Expose Your Weaknesses to Get Strong!
Here's what you need to know...
• Targeting weak links builds strength, helps you achieve structural balance, and prolongs your lifting career.
• Performing exercises you suck at allows for greater training frequency, which expedites progress.
• Learning to appreciate the more challenging variations is a sign of lifting maturity.
Lifting novices often omit the more "complex" exercises that they don't understand how to perform or work their way into. Instead of deadlifting and squatting, they stick to machine and isolation exercises that don't require much coordination.
As experienced lifters, we make similar mistakes that slow our progress. We dismiss any exercise or new variation that reveals our weaknesses and forces us to use lighter loads.
The first time I experimented with safety bar squats, I did the same thing. I dismissed them and avoided programming them into my regimen. Come to think of it, I did the same thing with high-bar squats, trap-bar deadlifts, pistol squats, single-leg Romanian deadlifts, and close-grip bench presses when I first learned them.
Notice the pattern? If an exercise variation caused me to move down in weight or struggle with coordination, I kicked it to the curb rather than buckling down and sticking it out. Big mistake.
Do You Want to Build Strength or Just Demonstrate it?
Don't be that lifter who only performs the lifts he's good at. Humble yourself, suck it up, and perform the lifts that expose your weaknesses. You'll be a stronger and healthier lifter over the long run. If you bring up your weak links, you'll keep your body in better balance and build well-rounded total body strength.
Learn to Love the Lifts That Expose Your Weaknesses
After twenty-plus years of lifting, I've matured as a lifter. I've finally learned to appreciate the variations that force me to struggle. Even though I'm weak at them, I'm proud of my steady progress.
I've realized that the lighter poundages associated with these exercises are easier on the body because they don't beat up the CNS so much. Hitting your weak links therefore allows you to train with greater frequency. Keep the following sets of related movements in mind:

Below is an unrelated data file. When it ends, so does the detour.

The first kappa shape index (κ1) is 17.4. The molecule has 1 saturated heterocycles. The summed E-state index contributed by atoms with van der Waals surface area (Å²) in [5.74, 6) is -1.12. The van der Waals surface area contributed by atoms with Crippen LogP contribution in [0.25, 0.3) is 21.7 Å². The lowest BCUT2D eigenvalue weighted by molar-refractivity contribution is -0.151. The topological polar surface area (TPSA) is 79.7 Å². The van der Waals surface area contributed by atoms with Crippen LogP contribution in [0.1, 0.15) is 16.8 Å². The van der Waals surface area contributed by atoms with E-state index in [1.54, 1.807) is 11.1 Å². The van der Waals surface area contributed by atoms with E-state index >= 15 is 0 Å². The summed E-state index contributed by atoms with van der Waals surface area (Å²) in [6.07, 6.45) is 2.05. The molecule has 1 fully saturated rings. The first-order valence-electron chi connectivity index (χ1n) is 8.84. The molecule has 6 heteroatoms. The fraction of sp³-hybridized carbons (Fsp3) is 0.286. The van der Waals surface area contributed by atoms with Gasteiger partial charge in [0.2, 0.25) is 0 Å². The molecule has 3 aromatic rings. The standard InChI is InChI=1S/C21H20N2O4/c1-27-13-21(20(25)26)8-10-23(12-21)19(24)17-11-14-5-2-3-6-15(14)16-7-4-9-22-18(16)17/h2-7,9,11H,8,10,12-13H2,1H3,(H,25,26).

Back Squats, Box Squats, Front Squats, and High-Bar Squats
Chances are, you're either better at back and box squats than front and high-bar squats, or vice-versa. Assuming proper lumbopelvic stability, lifters with exceptional hip strength will be better at back and box squats, whereas lifters with exceptional knee strength will be better at front and high-bar squats.
If you're great at using your hips and sitting back in the squat, learn how to stay more upright and sit down in a squat (and go deeper), making better use of the knees.
Conversely, if you're great at using your quads and staying upright in a squat, learn how to sit back and make better use your posterior chain. Don't worry about the lighter loads you'll be forced to use as it'll pay off in time.
Deadlifts, Sumo Deadlifts, Deficit Deadlifts, Rack Pulls, and Trap Bar Deadlifts
Similarly, chances are you're either better at conventional deadlifts than sumo deadlifts and trap-bar deadlifts, or vice versa. Conventional pulling relies more on back and hip strength, whereas sumo and trap bar pulling use the knees to a greater degree. Get strong at each of these variations.
Moreover, you're probably stronger at either the top or bottom range of motion (ROM). You want to be proficient at deficit deadlifts and rack pulls so your entire deadlift ROM is strong.
Barbell Hip Thrusts and Barbell Glute Bridges
Some lifters use about the same weight for barbell hip thrusts and barbell glute bridges. Other lifters are far stronger at one or the other.
You should be slightly stronger with barbell glute bridges. If this isn't the case, then you're probably flinging the weight up and relying on flexed-range hip extension strength to power you through the hip thrust rather than using the glutes to squeeze the hips to an end-range of motion.